Marian Walhout appointed inaugural Maroun Semaan Chair in Biomedical Research
April 12, 2017
UMass Medical School will invest three faculty members into newly endowed chairs and three more to existing endowed chairs, according to a vote by the University of Massachusetts Board of Trustees at its April 12 meeting.
Marian Walhout, PhD, professor of molecular medicine and co-director of the Program in Systems Biology, has been appointed the inaugural recipient of The Maroun Semaan Chair in Biomedical Research. Dr. Walhout is a pioneer among those working to understand how genes are expressed on a system level, and how these complex biological networks adapt to various conditions. Her research, which combines large-scale data sets and uses computational modeling to unravel regulatory networks involved in metabolic and genetic development, has advanced the fundamental understanding of these systems and offers potentially new and innovative pathways to treat human disease.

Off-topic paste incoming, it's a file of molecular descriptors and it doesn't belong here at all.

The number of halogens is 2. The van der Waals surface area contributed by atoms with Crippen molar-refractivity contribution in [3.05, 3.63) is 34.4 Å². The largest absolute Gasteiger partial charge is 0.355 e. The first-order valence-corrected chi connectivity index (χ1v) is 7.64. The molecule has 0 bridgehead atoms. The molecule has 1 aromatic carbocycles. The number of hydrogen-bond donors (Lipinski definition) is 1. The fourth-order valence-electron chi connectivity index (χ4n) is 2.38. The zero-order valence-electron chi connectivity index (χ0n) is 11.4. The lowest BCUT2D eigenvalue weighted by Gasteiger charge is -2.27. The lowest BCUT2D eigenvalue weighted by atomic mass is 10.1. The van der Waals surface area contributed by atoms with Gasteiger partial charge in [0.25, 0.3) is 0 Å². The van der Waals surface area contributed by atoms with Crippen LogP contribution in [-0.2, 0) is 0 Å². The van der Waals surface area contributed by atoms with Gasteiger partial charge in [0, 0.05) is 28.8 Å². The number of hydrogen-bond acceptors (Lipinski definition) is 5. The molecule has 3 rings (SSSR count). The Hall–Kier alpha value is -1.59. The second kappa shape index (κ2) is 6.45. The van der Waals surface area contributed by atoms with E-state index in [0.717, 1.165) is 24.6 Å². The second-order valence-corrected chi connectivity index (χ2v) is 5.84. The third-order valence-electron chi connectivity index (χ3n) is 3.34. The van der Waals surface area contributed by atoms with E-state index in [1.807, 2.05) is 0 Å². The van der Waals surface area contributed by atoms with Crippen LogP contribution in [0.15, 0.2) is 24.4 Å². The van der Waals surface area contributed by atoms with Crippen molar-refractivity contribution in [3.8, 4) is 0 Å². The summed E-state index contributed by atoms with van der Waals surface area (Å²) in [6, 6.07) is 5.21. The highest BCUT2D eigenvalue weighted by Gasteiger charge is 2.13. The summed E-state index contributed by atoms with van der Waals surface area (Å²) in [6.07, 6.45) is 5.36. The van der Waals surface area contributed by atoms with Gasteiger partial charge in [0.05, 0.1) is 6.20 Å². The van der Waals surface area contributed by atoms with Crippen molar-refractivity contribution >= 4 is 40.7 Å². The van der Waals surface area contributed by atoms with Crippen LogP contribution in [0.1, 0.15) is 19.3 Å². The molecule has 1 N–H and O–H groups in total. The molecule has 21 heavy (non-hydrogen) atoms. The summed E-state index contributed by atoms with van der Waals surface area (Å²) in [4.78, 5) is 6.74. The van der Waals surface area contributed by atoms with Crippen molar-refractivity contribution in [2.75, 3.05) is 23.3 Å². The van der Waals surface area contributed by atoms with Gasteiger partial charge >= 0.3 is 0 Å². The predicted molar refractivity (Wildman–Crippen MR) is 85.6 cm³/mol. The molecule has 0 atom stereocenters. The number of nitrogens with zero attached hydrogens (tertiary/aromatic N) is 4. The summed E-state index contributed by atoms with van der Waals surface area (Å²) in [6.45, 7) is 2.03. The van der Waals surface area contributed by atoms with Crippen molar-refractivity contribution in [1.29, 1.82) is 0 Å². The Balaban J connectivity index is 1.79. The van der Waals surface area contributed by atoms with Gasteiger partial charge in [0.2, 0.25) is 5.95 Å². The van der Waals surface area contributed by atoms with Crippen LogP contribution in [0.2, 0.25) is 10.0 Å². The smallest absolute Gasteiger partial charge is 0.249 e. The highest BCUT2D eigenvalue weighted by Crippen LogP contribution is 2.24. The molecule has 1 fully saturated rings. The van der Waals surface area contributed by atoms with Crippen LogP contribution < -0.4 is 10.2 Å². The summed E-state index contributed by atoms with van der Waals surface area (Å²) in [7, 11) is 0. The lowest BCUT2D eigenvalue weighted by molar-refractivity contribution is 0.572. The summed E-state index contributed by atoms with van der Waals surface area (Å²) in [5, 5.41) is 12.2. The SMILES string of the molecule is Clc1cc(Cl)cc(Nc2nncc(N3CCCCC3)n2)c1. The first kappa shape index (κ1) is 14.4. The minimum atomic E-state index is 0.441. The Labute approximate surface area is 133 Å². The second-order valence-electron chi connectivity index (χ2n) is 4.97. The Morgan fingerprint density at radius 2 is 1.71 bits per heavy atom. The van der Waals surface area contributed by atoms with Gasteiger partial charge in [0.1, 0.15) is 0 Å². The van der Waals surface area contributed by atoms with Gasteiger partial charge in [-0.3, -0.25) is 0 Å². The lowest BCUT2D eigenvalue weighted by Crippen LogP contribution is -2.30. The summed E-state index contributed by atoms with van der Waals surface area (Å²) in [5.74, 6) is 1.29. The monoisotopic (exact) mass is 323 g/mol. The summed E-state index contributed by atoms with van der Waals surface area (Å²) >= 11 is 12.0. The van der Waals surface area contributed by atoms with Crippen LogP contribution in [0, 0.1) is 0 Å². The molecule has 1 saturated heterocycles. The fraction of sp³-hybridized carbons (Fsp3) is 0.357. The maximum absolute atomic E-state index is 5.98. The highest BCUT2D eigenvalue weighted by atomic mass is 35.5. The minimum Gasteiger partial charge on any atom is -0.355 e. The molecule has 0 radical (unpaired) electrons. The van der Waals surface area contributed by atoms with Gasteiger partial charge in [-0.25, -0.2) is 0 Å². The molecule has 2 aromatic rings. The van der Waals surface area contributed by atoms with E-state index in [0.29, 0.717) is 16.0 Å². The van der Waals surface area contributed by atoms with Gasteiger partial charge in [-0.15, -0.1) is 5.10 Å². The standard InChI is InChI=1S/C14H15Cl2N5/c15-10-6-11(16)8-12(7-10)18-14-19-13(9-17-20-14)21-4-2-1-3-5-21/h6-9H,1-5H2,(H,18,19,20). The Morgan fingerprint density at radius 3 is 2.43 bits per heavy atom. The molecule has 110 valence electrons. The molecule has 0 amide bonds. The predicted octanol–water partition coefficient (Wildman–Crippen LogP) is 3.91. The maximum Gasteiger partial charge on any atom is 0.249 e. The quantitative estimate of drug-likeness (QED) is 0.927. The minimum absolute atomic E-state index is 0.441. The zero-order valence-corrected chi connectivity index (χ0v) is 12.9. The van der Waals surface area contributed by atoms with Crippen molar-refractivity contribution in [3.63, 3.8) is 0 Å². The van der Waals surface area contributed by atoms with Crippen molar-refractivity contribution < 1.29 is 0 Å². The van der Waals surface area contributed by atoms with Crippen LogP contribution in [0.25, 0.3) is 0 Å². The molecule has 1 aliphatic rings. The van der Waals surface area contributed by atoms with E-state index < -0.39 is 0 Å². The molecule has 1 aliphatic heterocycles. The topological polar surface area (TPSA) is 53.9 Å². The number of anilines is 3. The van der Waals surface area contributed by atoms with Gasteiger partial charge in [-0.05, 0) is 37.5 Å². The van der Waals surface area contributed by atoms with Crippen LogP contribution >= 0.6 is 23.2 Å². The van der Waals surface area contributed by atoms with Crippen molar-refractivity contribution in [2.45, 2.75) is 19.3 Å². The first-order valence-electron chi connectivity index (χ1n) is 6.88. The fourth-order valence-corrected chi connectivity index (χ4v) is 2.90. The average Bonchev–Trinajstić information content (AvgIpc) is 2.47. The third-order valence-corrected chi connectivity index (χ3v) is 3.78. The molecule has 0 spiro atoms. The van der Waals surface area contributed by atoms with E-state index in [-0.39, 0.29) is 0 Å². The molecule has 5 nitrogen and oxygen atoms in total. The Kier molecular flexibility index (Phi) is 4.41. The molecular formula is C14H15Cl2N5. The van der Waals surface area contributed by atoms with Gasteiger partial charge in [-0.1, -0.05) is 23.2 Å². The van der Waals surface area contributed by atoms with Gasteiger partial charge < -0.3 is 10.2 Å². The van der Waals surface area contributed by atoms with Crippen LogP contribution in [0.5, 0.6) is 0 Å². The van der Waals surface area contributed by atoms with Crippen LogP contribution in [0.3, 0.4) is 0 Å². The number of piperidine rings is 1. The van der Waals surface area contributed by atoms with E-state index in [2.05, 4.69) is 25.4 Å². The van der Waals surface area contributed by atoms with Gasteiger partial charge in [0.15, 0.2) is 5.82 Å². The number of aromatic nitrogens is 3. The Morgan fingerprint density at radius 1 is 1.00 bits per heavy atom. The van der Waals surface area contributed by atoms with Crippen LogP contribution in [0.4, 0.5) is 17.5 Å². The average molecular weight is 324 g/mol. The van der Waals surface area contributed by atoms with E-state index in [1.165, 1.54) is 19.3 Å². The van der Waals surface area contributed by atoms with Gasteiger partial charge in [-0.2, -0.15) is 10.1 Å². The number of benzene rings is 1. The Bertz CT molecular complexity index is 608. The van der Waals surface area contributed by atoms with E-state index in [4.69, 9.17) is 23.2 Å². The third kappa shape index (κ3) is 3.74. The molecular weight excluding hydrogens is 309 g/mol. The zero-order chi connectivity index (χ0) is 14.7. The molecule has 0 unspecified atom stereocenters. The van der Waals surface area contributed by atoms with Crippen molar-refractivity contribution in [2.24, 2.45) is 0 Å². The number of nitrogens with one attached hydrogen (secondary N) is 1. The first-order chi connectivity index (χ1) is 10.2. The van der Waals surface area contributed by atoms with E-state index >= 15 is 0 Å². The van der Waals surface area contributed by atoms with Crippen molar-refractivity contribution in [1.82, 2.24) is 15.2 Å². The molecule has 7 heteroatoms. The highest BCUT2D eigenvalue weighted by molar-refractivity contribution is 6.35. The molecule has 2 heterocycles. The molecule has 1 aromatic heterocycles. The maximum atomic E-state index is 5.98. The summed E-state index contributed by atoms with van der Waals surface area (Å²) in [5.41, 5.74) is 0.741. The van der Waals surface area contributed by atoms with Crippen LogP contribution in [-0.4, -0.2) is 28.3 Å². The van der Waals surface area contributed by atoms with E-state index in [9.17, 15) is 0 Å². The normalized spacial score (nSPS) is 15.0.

Job Dekker receives inaugural International Award from British Biochemical Society
April 11, 2017
Job Dekker, PhD, has been recognized by the Biochemical Society, based in London, as the inaugural recipient of the International Award. One of 11 eminent scientists honored overall by the Biochemical Society, Dr. Dekker, Howard Hughes Medical Institute investigator, professor of biochemistry & molecular pharmacology, and co-director of the Program in Systems Biology, was recognized for his distinguished and independent interdisciplinary research that illustrates the importance of the molecular biosciences in the advancement of life sciences research. Recipients of the International Award conduct research outside of the UK and Ireland and may be of any nationality.
“I am extremely delighted to have been selected for this award,” said Dekker. “This really honors the work of my students, postdocs, collaborators and colleagues in this field that was started to uncover how cells fold their chromosomes.”